In the illustration above (taken from “The Ned-liest Catch” from season 22), the cue is 1M4 (Act 1, 4th cue); the brief, thumbnail description of the cue is “The latest of Bart’s pranks” which gives a quick, simple overview of what the cue is about – the detailed description of what the cue is about is in the spotting notes; there are 3 columns CUME TIME, TIMECODE, and NOTES. I enter the first timecode and description and the program calculates the CUME TIME (short for CUMULATIVE TIME) as 0:00.00. Imagine that when the music begins you are looking at a stopwatch – the music and the stopwatch start simultaneously. This means that at the instant the music begins, the stopwatch is at 0:00.00. All cues start at “zero” cume time. As the scene progresses, I make note of all the dialog starts and stops (there was no dialog in the cue notes shown above), all cuts, fades, dissolves, and all significant physical actions between cuts (at cume time 0:01.50 Bart pulls the bleacher retractor switch). As I enter each timecode for each description the cume time is calculated. There are 13 note entries for this cue and the “spot” lasts only 8.43 seconds. That’s a lot of detail for such a short period of time. Why so much detail? Because the music editor can never anticipate what the composer will “hit” or “catch” in a cue. Some actions will receive musical emphasis, others won’t. Although it takes a great deal of time and patience to transcribe this much detail, it’s actually less time-consuming than having to have Alf tell me ahead of time what he does and doesn’t plan to “hit” in each cue. I just give him all the details and he picks and chooses.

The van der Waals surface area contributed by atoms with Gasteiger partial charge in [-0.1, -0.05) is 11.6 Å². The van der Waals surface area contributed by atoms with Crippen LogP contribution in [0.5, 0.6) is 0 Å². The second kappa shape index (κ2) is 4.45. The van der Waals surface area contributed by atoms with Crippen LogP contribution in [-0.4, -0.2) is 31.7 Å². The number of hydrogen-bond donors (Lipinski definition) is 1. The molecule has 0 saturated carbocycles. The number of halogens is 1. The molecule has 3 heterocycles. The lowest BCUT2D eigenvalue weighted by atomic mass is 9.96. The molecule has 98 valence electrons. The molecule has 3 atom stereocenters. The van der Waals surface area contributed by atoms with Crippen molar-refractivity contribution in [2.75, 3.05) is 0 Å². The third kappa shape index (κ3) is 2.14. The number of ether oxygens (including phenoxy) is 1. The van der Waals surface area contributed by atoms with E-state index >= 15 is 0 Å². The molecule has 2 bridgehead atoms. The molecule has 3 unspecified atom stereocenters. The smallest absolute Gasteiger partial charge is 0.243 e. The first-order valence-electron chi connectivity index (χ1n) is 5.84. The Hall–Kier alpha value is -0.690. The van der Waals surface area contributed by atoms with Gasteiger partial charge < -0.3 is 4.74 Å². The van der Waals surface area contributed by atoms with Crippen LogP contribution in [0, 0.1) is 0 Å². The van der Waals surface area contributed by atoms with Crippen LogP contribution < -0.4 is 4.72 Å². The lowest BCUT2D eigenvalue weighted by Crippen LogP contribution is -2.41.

How does the composer actually “hit” those specific moments in a cue? Back to high school algebra! Remember R x T = D (rate multiplied by time equals distance)? It’s just a variation of that formula: T x B = S (tempo multiplied by beats of music equals seconds). You may also remember from algebra class that if you have any 2 parts of the formula you can calculate the 3rd. From the notes Alf  already knows how many seconds have to be filled. So he can either choose a tempo that works for him (as a general rule – but by no means etched in stone – sad cues tend to be slower and happy or heroic cues tend to be faster) so if he divides the seconds by the tempo, he knows how many beats of music to write. Conversely, he may need to write a specific number of beats so if he divides the seconds by the number of beats, he knows what tempo to use to get all the beats into the defined time frame. Alf uses a computer program called The Auricle Time Processor to aid in all of his tempo/beat calculations. The program greatly simplifies a chore of the job that used to be done with pencil and paper or a calculator. It can calculate tempos in fine detail down to the 100th of a second for very precise timing of catching those crucial “hits” in a cue.

In the 80s & 90s, the job of generating breakdown notes was done using video tape for picture & dialog, a dedicated ATARI computer for the notes program, a photocopier to make a copy of the notes for the composer, and a courier to deliver the envelope full of notes (eventually a FAX machine delivered the notes). Today, I can do all the work on my Mac laptop. I have a digital video file, the notes are created using my custom spreadsheet, I print to PDF files and email them to Alf. I have been 100% paper-free on THE SIMPSONS since 2005.

As of the writing of this post, I’ve completed Acts 1-3 of episode NABF16. That’s 22 pages of notes made up of 254 separate entries. I’d better get busy with Act 4!